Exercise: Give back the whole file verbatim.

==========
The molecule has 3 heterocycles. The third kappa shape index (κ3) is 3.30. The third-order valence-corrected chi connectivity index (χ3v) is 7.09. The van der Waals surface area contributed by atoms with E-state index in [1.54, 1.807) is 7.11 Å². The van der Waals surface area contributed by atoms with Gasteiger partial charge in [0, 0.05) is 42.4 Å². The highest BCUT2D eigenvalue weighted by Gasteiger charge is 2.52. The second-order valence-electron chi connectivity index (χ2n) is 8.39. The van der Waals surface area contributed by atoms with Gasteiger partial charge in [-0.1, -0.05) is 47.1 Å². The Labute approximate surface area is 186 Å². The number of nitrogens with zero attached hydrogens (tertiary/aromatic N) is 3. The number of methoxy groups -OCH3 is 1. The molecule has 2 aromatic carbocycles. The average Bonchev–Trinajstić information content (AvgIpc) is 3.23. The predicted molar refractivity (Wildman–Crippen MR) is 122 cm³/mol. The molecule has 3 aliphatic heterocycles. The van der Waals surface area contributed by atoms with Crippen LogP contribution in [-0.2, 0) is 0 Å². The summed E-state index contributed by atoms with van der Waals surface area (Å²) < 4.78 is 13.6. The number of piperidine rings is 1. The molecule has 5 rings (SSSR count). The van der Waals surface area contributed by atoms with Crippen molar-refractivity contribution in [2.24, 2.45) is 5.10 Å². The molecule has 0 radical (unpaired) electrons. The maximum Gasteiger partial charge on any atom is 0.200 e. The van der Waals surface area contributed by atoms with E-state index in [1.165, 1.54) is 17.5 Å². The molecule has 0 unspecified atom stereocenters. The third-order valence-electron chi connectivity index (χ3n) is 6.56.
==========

The molecule has 3 heterocycles. The third kappa shape index (κ3) is 3.30. The third-order valence-corrected chi connectivity index (χ3v) is 7.09. The van der Waals surface area contributed by atoms with E-state index in [1.54, 1.807) is 7.11 Å². The van der Waals surface area contributed by atoms with Gasteiger partial charge in [0, 0.05) is 42.4 Å². The highest BCUT2D eigenvalue weighted by Gasteiger charge is 2.52. The second-order valence-electron chi connectivity index (χ2n) is 8.39. The van der Waals surface area contributed by atoms with Gasteiger partial charge in [-0.1, -0.05) is 47.1 Å². The Labute approximate surface area is 186 Å². The number of nitrogens with zero attached hydrogens (tertiary/aromatic N) is 3. The number of methoxy groups -OCH3 is 1. The molecule has 2 aromatic carbocycles. The average Bonchev–Trinajstić information content (AvgIpc) is 3.23. The predicted molar refractivity (Wildman–Crippen MR) is 122 cm³/mol. The molecule has 3 aliphatic heterocycles. The van der Waals surface area contributed by atoms with Crippen LogP contribution in [-0.2, 0) is 0 Å². The summed E-state index contributed by atoms with van der Waals surface area (Å²) < 4.78 is 13.6. The number of piperidine rings is 1. The molecule has 5 rings (SSSR count). The van der Waals surface area contributed by atoms with Crippen molar-refractivity contribution in [2.24, 2.45) is 5.10 Å². The molecule has 0 radical (unpaired) electrons. The maximum Gasteiger partial charge on any atom is 0.200 e. The van der Waals surface area contributed by atoms with E-state index in [1.165, 1.54) is 17.5 Å². The molecule has 0 unspecified atom stereocenters. The third-order valence-electron chi connectivity index (χ3n) is 6.56.